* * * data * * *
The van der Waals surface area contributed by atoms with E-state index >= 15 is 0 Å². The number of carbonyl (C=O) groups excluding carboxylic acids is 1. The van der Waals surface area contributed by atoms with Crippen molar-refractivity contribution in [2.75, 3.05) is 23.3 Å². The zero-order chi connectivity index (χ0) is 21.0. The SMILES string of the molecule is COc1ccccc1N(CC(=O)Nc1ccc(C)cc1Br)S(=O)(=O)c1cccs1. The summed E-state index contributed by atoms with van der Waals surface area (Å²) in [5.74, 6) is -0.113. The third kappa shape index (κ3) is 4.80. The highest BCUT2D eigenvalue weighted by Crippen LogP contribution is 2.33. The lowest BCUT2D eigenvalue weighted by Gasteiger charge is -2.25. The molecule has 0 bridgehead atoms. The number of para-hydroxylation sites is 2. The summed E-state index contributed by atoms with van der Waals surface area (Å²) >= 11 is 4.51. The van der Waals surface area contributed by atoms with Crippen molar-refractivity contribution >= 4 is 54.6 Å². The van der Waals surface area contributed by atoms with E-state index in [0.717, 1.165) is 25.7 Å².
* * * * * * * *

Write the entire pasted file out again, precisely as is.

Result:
The van der Waals surface area contributed by atoms with E-state index >= 15 is 0 Å². The number of carbonyl (C=O) groups excluding carboxylic acids is 1. The van der Waals surface area contributed by atoms with Crippen molar-refractivity contribution in [2.75, 3.05) is 23.3 Å². The zero-order chi connectivity index (χ0) is 21.0. The SMILES string of the molecule is COc1ccccc1N(CC(=O)Nc1ccc(C)cc1Br)S(=O)(=O)c1cccs1. The summed E-state index contributed by atoms with van der Waals surface area (Å²) in [5.74, 6) is -0.113. The third kappa shape index (κ3) is 4.80. The highest BCUT2D eigenvalue weighted by Crippen LogP contribution is 2.33. The lowest BCUT2D eigenvalue weighted by Gasteiger charge is -2.25. The molecule has 0 bridgehead atoms. The number of para-hydroxylation sites is 2. The summed E-state index contributed by atoms with van der Waals surface area (Å²) >= 11 is 4.51. The van der Waals surface area contributed by atoms with Crippen molar-refractivity contribution >= 4 is 54.6 Å². The van der Waals surface area contributed by atoms with E-state index in [0.717, 1.165) is 25.7 Å².